In 1984, Denmark's minister for Greenland affairs, Tom Hoeyem, caused a stir when he flew in on a chartered helicopter, raised a Danish flag on the island, buried a bottle of brandy at the base of the flagpole and left a note saying: "Welcome to the Danish island."
The dispute flared again two years ago when former Canadian Defense Minister Bill Graham set foot on the rock while Canadian troops hoisted the Maple Leaf flag.
Denmark sent a letter of protest to Ottawa, while Canadians and Danes took out competing Google ads, each proclaiming sovereignty over the rock 680 miles south of the North Pole.
Some Canadians even called for a boycott of Danish pastries.
Harper did not name the location of the new port but said it will serve as a naval operating base and for commercial purposes.
Patrol ships with steel-reinforced hulls will be able to go through ice a foot thick and will be armed and equipped with helicopter landing pads to accommodate new helicopters being purchased by the Canadian military.
Harper said the government opted for a more versatile fleet than heavy icebreakers because there is little need to patrol the area during the winter when ice prohibits shipping through the route.
There's nothing like a winnable war to distract a nation from its attention on a quaqmire. Blame it on Global warming.
In the last thread I suggested Maliki cite Global warming for the summer recess:ReplyDelete
Pure Teflon for sliding through all opposition on the left.
As for the Halifax modernization, about 1.1 billion Canadian dollars will be spent on combat systems integration. The winner of that contract, to be awarded next year, will upgrade the ships’ command-and-control systems, and reconfigure the mast to accommodate a new radar.ReplyDelete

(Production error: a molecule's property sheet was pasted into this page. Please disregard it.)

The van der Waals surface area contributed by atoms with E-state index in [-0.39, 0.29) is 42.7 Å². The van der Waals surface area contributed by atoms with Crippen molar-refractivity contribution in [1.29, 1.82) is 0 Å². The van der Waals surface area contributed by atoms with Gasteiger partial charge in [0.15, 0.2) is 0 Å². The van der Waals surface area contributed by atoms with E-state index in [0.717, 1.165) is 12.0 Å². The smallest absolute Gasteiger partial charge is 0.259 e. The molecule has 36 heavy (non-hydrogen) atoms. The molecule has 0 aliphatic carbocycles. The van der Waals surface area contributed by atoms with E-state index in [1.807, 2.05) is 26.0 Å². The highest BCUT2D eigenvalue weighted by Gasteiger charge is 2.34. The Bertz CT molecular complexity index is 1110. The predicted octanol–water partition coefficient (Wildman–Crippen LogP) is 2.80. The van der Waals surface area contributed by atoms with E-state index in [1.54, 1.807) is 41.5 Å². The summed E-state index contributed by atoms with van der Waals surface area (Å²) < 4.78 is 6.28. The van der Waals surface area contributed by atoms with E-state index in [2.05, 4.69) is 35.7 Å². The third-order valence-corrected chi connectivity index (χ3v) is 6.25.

A friend-or-foe identification system, electronic warfare system, a tactical data link and upgrades to the Harpoon missile system would be included.
The Halifax program includes a midlife refit, with improvements to mechanical and weapon systems and more systems integration; modifications to allow the ships to carry the new Cyclone helicopter; and a new satellite communications system. The refits will start in 2010, Harper said.
A Conservative in CanadaReplyDelete
Good for the US?
Not as likely as it appeared, at first glance.
Here's a Poem that celebrates a trip across the Cascade Mountains in Washington state. If I was a poet I'd try to write one celebrating a trip across the USA, a great country.ReplyDelete
Indeed. Getting off the oil addiction is Good for the US.
I recall when Kennedy and Nixon debated whether we should go to war over Quemoy and Matsu. Will Denmark and Canada go to war over Hans Island? That is the question, the looming geopolitcal event in world affairs. Be kind of interesting to watch, a featherwight match of the century.ReplyDelete
I've made that trip many a time, Bob.ReplyDelete
The Cascades one, that is.
Me too, Sam, Stevens Pass. Beats the Alps, I'd say.ReplyDelete
Call em the Swedish Alps!ReplyDelete
Beats Mauna Loa, Mauna Kea.ReplyDelete
To keep Doug in awe the rest of the evening---Live Swedish Web Cams Just like being there.ReplyDelete
Professor Paul Collier, the director of Oxford's centre for the study of African economics, has just published an important book entitled The Bottom Billion, in which he argues that western troops can be indispensable to salvaging a collapsing society. He recognises that, post Iraq, it has become very hard to gain consent for this to happen.ReplyDelete
But he cites Sierra Leone as an example of a British military intervention which really worked, and won the lasting gratitude of the country's people.
Collier explores the plight of some 58 countries, inhabited by the poorest one-sixth of the world's inhabitants - "stuck in a train that is rolling slowly backward downhill". He is sceptical about much currently done for them by the outside world.
Western Troops Indispensable